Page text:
Manganese Oxides in Treatment System Could Be Mixed Blessing
In a “bad news, good news” scenario, researchers at North Carolina State University have found that some black sludge growing in a water-treatment site could have redeeming benefits.
Protecting drinking water in Cambodia
The joy Liz Gillispie feels in her research is evident in her face, her smile and in every statement. The soil science doctoral student has returned from two weeks of research in Cambodia, where she gathered sediment samples for experiments addressing arsenic contamination of drinking water.
Crops on the ground, eyes in the air
CALS scientists are launching a better future for agriculture through unmanned aircraft.
Seeding North Carolina’s future
CALS and its partners strive to make North Carolina the world’s leader in plant sciences innovation.
Study helps farmers along Dan River make decisions following coal ash spill
When 39,000 tons of coal ash entered the Dan River in 2014 from a ruptured pipe at a Duke Energy steam plant near Eden, farmers who grow crops and graze cattle along the river banks turned to Cooperative Extension with questions about contamination. And NC State University soil scientists provided research-based answers.
Ph.D. student sheds light on wellwater contamination here and abroad
NC State University soil science alumna and Ph.D. student Elizabeth Gillispie wants to help and positively impact as many people as she can through water and soil quality research.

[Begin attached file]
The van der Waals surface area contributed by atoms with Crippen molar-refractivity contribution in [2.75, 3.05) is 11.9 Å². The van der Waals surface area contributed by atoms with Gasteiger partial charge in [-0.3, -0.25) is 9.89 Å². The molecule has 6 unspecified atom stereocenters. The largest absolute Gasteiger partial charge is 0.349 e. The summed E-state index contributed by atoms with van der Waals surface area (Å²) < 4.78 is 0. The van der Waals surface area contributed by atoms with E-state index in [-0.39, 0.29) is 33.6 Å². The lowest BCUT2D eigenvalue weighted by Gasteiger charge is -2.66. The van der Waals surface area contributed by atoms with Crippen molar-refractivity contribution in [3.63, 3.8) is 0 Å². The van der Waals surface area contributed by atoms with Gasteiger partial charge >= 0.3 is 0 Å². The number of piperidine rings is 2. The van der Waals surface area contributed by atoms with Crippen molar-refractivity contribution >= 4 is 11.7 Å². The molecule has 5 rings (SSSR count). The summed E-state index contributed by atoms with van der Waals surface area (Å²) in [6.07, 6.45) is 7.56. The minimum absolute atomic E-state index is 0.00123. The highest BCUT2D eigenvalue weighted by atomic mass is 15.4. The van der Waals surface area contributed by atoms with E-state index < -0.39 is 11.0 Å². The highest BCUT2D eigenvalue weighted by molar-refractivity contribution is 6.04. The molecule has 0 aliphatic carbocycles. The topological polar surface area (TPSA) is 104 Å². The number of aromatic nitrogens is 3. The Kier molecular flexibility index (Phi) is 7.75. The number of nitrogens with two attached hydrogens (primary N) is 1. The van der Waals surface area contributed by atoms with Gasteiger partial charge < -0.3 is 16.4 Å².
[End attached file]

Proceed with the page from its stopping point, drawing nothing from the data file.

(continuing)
For the dirt on soils, check out “Dig It!”
Soil: It’s much more than dirt. It’s a dynamic resource that supports nearly every form of life on Earth, and an exhibit at a Raleigh museum is aimed at raising the public’s awareness of its value and complexity. CALS scientists have been heavily involved.
Student Perspectives: Elizabeth Gillispie
CALS Ph.D. student Elizabeth Gillispie has gotten a mix of experiences at NC State – experiences she hopes to build upon in her career as a soil scientist. Her current research sheds light on arsenic contamination of groundwater, which can cause serious human health problems.
CALS research sheds light on toxic arsenic problem in Southeast Asian well water
Every day, more than 100 million people throughout South and Southeast Asia drink well water contaminated by toxic levels of arsenic. But two NC State University scientists are conducting fundamental research aimed at changing that.
Barrett Kays breaks new ground in career spanning soil science and landscape architecture
Dr. Barrett Kays may never have outgrown the near-universal childhood love of playing in the dirt, but he’s not out making mud pies. Instead, the NC State University alumnus is designing soils that support some of the nation’s most complicated landscape architectural projects.